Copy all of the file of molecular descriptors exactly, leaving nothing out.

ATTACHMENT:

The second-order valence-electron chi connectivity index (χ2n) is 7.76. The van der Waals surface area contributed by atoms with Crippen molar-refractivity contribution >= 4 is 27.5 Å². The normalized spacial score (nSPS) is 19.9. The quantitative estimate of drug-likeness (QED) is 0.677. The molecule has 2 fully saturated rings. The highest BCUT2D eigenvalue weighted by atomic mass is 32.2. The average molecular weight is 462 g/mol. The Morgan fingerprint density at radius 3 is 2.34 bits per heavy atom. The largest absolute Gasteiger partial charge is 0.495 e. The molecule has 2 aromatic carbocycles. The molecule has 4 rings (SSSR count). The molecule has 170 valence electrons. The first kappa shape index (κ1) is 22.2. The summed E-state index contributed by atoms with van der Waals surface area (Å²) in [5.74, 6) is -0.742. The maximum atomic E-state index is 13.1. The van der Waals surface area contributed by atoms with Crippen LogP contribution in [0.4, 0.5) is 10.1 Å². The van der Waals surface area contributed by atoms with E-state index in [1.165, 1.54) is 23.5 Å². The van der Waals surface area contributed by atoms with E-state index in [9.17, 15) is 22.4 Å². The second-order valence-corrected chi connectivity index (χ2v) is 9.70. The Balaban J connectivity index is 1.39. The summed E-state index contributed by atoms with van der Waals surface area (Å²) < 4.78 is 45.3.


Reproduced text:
The second-order valence-electron chi connectivity index (χ2n) is 7.76. The van der Waals surface area contributed by atoms with Crippen molar-refractivity contribution >= 4 is 27.5 Å². The normalized spacial score (nSPS) is 19.9. The quantitative estimate of drug-likeness (QED) is 0.677. The molecule has 2 fully saturated rings. The highest BCUT2D eigenvalue weighted by atomic mass is 32.2. The average molecular weight is 462 g/mol. The Morgan fingerprint density at radius 3 is 2.34 bits per heavy atom. The largest absolute Gasteiger partial charge is 0.495 e. The molecule has 2 aromatic carbocycles. The molecule has 4 rings (SSSR count). The molecule has 170 valence electrons. The first kappa shape index (κ1) is 22.2. The summed E-state index contributed by atoms with van der Waals surface area (Å²) in [5.74, 6) is -0.742. The maximum atomic E-state index is 13.1. The van der Waals surface area contributed by atoms with Crippen LogP contribution in [0.4, 0.5) is 10.1 Å². The van der Waals surface area contributed by atoms with E-state index in [1.165, 1.54) is 23.5 Å². The van der Waals surface area contributed by atoms with E-state index in [9.17, 15) is 22.4 Å². The second-order valence-corrected chi connectivity index (χ2v) is 9.70. The Balaban J connectivity index is 1.39. The summed E-state index contributed by atoms with van der Waals surface area (Å²) < 4.78 is 45.3.